The other area which research should be focused on is identification of particular demands of Long Term English learners and the ways in which settings for teaching Long Term English Learners is different from other settings (Jacobs, 2006). The experimental research should be conducted on lexical or syntactical requirements of Long Term English Learners, the order in which these difficulties are encountered, and the contents that are usually prevalent, and the resulting implications for assessment of the curriculum.

Furthermore, it is recommended that more research is done concerning the effect of a number of approaches applied to Long Term English Learning and acquisition or instructions. Some studies may be conducted to determine the efficiencies of the generally accepted pedagogical frameworks in a number of settings and with a different number of student populations. At the more basic level, there is the need to conduct additional research regarding questions such as the possibility of Long Term English Learning being focused on teaching explicit functions of English features to develop the student’s sociolinguistic capabilities.

According to Harklau (2002), an additional insight needs to be gained regarding a range of academic communication support or difficulties experienced by Long Term English Learners. For instance, there should be a research on methods of describing the level of English curriculum content and its effects on students’ beliefs, practices or discourse in relation to instruction. The main questions that should be included in the research should be the types of communications used by teachers internationally to influence students’ use of the English form of communication and the perception of teacher communication by students from different backgrounds.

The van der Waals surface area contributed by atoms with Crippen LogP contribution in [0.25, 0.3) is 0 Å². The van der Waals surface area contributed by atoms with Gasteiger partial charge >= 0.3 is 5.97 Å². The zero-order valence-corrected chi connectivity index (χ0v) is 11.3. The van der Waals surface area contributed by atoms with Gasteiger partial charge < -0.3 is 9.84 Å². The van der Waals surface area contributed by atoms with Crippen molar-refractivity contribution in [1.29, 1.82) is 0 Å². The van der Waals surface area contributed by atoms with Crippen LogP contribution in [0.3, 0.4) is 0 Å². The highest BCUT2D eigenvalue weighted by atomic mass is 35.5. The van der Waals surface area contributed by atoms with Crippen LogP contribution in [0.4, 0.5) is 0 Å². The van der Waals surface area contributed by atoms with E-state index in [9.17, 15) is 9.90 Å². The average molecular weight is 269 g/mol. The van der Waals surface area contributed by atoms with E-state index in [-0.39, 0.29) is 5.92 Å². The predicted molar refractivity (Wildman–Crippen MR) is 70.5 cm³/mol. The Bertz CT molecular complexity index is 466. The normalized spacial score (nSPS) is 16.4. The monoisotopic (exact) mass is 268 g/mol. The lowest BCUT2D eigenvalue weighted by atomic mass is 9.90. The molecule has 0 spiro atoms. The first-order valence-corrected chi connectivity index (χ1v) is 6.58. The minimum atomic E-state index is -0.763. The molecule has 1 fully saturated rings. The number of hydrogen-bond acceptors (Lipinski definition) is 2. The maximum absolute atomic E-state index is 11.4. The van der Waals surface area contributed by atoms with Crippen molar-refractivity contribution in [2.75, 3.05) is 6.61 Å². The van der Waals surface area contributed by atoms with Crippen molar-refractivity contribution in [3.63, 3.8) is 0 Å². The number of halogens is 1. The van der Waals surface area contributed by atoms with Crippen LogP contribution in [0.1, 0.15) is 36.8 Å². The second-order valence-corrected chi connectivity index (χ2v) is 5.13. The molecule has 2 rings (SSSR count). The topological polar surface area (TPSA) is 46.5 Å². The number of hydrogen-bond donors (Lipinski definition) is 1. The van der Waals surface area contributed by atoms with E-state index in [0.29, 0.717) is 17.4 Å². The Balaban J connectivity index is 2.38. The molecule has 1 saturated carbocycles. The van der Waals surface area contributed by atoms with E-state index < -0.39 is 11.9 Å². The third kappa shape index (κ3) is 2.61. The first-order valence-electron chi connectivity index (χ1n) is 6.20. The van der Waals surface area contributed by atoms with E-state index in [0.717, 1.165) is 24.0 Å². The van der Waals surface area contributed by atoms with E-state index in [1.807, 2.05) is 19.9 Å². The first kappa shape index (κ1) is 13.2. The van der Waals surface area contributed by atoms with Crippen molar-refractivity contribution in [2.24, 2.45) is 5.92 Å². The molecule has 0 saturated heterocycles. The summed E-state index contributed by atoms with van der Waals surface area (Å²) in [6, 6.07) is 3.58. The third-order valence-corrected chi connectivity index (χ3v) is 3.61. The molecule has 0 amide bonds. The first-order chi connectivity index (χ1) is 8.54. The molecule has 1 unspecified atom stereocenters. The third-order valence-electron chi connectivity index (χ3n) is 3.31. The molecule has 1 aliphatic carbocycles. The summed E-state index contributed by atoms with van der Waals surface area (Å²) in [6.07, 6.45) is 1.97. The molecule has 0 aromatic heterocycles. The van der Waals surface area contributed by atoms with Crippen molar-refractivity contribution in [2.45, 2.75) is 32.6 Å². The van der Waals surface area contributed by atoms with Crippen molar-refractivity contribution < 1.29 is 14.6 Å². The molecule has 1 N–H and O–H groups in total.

The main area of focus for this project is to combine a number of sources to get a clear understanding of the learning barriers in California with respect to Long Term English Learners. The information and studies that have been demonstrated do not lead to a comprehensive conclusion required to understand the most applicable responses to this urgent difficulty. However, some actions are supposed to be taken. There is the need to take action and see the reality of a number of Long Term English Learners who need to be served properly by schools. There is the need to recognize that implementing weak programs and approaches have resulted in a struggle for many students each year, and failing continuously. It is high time for the new policies to be created for mobilization at the state and district levels and directions and support for institutions to deal with the needs of Long Term English Learners in the secondary institutions to be provided, and the conditions that are dealt with elementary grades that contribute to the development of long-term failure to be ensured. Leaders also need to stand together with communities involved in English learning and include Long Term English Learners in their schools.

The main themes to have emerged from the review include: contexts of teaching Long Term English Learners, varieties of language that need to be used to reflect the disciplines and subdisciplines across a number of settings, features of language, such as vocabulary in academics, grammar and discourse, as well as their relation with modalities of listening, speaking or writing. The frameworks created in the literature review put much emphasis on all these elements. The other conclusion drawn from the literature review is that instruction can be affected by teachers’ particular views concerning Long Term English Learners.